The government could have avoided stepping into this trap simply by resisting all calls for it to expand the limits of its role in order to "do something" about this societal ill or aspiration—rigorously leaving such matters to the people themselves to address.
While successive generations might have groused about the government being uncaring or unsympathetic to the needs of the needy, by being tight-fisted and modest in its exertions, the government's finances would have remained solid as a rock. That in turn would keep the weight of the government's dead hand on the economy light and readily manageable. As a consequence, come what might, the vast majority of people could count on being able to earn a good dollar and keep most of it for their own purposes.
In other words, if back in 1905 or so, the government had just said "no" to foreign adventures and domestic largess, we would today be living in a different world altogether.
Let me get to the point, because it has important implications for us all.
If the government had kept its role limited and its finances in good shape, people might not love it, but they'd respect it—and, more to the point, they wouldn't hate it.
However, by expanding as it has, the government has drained its treasury. Then, politically unable and unwilling to stop its spending, it kept going—racking up the largest debt in history.
That has brought us to a crossroads.
One path leads to more spending, in which case the currency will collapse, wiping out the remaining wealth of the citizenry… resulting in a hateful population.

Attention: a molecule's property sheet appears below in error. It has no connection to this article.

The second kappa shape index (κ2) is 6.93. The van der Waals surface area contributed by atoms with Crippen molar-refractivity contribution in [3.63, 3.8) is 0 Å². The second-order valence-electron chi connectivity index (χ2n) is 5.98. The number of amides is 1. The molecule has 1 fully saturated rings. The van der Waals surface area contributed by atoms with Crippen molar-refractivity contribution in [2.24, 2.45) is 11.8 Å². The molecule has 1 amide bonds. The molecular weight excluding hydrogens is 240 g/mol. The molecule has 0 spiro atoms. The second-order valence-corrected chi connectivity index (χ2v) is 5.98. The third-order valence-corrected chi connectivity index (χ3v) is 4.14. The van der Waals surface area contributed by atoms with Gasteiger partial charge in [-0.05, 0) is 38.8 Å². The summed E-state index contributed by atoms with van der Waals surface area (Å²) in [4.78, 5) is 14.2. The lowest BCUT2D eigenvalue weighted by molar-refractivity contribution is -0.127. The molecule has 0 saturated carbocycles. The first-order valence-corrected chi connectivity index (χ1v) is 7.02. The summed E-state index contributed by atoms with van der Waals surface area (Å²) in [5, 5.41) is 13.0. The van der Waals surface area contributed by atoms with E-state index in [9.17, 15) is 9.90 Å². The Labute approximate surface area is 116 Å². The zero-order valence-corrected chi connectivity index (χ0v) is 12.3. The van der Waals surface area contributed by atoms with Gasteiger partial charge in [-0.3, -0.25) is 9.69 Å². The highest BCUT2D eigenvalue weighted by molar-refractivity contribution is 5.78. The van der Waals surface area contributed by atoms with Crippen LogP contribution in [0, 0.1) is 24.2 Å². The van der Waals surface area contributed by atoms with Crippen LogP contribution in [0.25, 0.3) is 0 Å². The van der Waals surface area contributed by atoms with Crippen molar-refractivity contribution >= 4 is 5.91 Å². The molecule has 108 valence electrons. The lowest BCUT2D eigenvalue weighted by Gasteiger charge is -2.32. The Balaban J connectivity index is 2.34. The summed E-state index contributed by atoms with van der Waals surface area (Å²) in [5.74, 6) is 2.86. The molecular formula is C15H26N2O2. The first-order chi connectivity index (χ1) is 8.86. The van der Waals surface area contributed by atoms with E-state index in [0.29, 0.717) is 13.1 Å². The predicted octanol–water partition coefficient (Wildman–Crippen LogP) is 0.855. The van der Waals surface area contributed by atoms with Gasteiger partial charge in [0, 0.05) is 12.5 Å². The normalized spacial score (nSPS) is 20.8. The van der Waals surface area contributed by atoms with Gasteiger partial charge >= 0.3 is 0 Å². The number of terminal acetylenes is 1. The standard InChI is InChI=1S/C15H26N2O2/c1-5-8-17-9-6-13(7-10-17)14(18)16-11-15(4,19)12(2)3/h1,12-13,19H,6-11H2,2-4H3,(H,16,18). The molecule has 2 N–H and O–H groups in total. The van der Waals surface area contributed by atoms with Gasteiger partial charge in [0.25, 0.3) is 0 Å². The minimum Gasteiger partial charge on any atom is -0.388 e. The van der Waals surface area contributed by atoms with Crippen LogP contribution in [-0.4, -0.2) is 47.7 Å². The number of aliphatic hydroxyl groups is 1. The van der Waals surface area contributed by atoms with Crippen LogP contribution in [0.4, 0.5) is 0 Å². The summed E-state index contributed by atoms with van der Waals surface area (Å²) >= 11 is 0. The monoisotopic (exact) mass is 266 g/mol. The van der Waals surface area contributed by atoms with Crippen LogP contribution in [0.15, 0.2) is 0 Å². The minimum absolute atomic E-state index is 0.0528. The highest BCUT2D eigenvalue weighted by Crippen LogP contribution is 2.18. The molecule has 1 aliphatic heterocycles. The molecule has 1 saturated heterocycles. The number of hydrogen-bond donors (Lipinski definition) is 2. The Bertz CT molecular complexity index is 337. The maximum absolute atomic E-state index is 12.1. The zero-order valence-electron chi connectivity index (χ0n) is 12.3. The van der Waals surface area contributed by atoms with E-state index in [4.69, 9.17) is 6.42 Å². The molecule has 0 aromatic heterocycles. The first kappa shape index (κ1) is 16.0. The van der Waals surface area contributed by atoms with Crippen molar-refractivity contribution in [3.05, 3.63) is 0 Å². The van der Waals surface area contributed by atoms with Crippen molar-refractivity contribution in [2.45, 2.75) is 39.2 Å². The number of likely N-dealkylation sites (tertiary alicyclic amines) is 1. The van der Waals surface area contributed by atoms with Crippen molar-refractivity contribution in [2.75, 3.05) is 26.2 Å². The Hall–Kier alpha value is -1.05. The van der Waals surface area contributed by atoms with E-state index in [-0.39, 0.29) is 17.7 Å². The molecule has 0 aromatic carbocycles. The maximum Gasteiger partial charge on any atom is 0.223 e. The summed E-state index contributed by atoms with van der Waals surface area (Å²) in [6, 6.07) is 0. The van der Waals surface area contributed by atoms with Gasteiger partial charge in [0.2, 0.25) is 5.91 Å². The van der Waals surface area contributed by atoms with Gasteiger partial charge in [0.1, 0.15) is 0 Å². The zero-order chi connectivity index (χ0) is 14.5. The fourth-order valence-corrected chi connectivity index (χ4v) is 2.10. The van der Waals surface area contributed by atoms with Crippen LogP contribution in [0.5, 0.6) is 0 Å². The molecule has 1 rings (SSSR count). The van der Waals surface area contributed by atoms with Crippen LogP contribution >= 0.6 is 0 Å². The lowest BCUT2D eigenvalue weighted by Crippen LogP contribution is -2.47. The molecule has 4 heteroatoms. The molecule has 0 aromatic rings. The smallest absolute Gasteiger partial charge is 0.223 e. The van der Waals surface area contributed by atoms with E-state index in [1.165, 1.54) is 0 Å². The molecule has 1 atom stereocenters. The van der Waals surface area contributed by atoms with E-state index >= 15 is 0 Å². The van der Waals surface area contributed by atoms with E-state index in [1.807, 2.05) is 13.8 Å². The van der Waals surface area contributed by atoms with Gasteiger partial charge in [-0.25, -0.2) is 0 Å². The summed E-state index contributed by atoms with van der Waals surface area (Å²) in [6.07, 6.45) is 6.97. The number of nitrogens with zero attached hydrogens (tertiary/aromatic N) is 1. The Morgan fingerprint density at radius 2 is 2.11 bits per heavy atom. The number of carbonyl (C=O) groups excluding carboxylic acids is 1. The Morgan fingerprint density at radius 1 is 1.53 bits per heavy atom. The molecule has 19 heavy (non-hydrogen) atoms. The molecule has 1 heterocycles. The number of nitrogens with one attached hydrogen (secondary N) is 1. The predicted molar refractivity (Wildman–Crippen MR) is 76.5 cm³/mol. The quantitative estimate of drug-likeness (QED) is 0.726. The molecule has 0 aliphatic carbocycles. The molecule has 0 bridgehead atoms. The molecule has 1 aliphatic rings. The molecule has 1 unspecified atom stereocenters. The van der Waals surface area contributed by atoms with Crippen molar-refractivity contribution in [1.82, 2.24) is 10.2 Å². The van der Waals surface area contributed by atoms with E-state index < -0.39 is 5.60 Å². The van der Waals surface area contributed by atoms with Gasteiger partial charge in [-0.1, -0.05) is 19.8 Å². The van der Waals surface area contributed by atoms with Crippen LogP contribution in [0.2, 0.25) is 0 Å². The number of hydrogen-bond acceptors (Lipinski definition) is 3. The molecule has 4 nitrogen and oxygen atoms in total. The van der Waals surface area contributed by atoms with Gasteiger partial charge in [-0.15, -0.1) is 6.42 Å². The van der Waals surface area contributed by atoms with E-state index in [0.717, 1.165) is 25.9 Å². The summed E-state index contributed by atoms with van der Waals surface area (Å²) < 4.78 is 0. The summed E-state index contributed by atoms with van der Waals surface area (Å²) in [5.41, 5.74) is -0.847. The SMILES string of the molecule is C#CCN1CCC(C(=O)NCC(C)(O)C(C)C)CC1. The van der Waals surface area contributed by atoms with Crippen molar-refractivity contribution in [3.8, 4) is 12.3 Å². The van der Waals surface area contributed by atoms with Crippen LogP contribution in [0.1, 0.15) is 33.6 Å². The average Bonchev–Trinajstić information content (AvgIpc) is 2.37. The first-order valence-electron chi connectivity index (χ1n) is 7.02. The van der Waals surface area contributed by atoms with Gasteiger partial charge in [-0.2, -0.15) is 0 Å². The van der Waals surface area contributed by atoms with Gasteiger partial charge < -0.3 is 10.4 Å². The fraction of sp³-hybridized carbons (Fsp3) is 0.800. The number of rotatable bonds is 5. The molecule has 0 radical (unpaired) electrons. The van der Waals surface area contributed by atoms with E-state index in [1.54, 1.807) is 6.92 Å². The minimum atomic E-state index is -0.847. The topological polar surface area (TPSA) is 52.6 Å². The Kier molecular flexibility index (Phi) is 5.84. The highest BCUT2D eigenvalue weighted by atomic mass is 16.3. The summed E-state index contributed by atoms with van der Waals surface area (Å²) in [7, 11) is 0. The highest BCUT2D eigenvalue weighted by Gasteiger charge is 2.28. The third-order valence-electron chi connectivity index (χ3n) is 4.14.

The other leads to overt default and a wholesale unwinding of the government's massive role in the economy, again wiping out the wealth of the citizenry and resulting in a hateful population.
In either scenario, a government anxious to avoid the worst can be expected to raise taxes and take other desperate measures to avoid failure. Hungary, Poland, Bulgaria and other nations have recently made pension grabs; we can expect to see that in the U.S. as well before this is over. Again, at the same time that these moves may help the government stay afloat awhile longer, it plants the seeds of public hatred and cements its eventual downfall.
In our strongly held view, the government will continue to opt for the path of more spending—until it simply can't, at which point the first path will lead back to the second. And so, no matter what it does at this point, the government will soon find itself faced with serious and widespread discontent.
Throw a heavily militarized constabulary into the mix, and the potential arises for the situation to get very ugly, very fast.
That the government remains firmly committed to its spending becomes obvious in a recent Reuters article about plans by the new Republican House to reduce Obama's already diluted $100 million in planned federal budget cuts to just $50 million—and this while the government continues deficit spending to the tune of more than $100 billion a month. What a joke. What a bad, bad joke.
In the current edition of The Casey Report, Senior Editors Doug Casey, Bud Conrad and Terry Coxon chart the frothy economic waters we are finding ourselves in—and provide practical advice how to navigate them to your benefit.
You have to make your own decision as to how you'll protect yourself about what's coming, whether by just diversifying into inflation hedges, or diversifying your life internationally—but whatever you do, don't be lulled into complacency by any temporary pick-up in economic activity engendered by the government's monetization. It's a trap.
Right now, you can get The Casey Report for only $98 per year—an unprecedented 72% off the regular price. But hurry, this special offer is only available for 72 hours. Details here.